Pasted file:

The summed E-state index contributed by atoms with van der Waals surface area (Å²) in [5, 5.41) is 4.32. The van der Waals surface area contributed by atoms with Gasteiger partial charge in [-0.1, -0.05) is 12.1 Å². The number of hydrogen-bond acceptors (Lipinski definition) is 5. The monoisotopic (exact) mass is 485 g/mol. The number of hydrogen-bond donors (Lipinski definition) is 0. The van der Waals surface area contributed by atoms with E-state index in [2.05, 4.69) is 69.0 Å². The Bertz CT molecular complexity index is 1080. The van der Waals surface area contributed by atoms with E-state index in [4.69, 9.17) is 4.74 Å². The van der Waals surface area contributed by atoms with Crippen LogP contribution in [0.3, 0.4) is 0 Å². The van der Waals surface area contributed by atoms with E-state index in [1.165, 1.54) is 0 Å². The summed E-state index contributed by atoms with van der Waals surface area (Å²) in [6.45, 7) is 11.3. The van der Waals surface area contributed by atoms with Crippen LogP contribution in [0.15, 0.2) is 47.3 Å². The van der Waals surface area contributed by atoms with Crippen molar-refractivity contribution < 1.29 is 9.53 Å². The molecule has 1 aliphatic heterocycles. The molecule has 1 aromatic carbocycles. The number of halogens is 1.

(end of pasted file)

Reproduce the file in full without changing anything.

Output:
The summed E-state index contributed by atoms with van der Waals surface area (Å²) in [5, 5.41) is 4.32. The van der Waals surface area contributed by atoms with Gasteiger partial charge in [-0.1, -0.05) is 12.1 Å². The number of hydrogen-bond acceptors (Lipinski definition) is 5. The monoisotopic (exact) mass is 485 g/mol. The number of hydrogen-bond donors (Lipinski definition) is 0. The van der Waals surface area contributed by atoms with E-state index in [2.05, 4.69) is 69.0 Å². The Bertz CT molecular complexity index is 1080. The van der Waals surface area contributed by atoms with E-state index in [4.69, 9.17) is 4.74 Å². The van der Waals surface area contributed by atoms with Crippen LogP contribution in [0.3, 0.4) is 0 Å². The van der Waals surface area contributed by atoms with E-state index in [1.165, 1.54) is 0 Å². The summed E-state index contributed by atoms with van der Waals surface area (Å²) in [6.45, 7) is 11.3. The van der Waals surface area contributed by atoms with Crippen LogP contribution in [0.15, 0.2) is 47.3 Å². The van der Waals surface area contributed by atoms with Crippen molar-refractivity contribution < 1.29 is 9.53 Å². The molecule has 1 aliphatic heterocycles. The molecule has 1 aromatic carbocycles. The number of halogens is 1.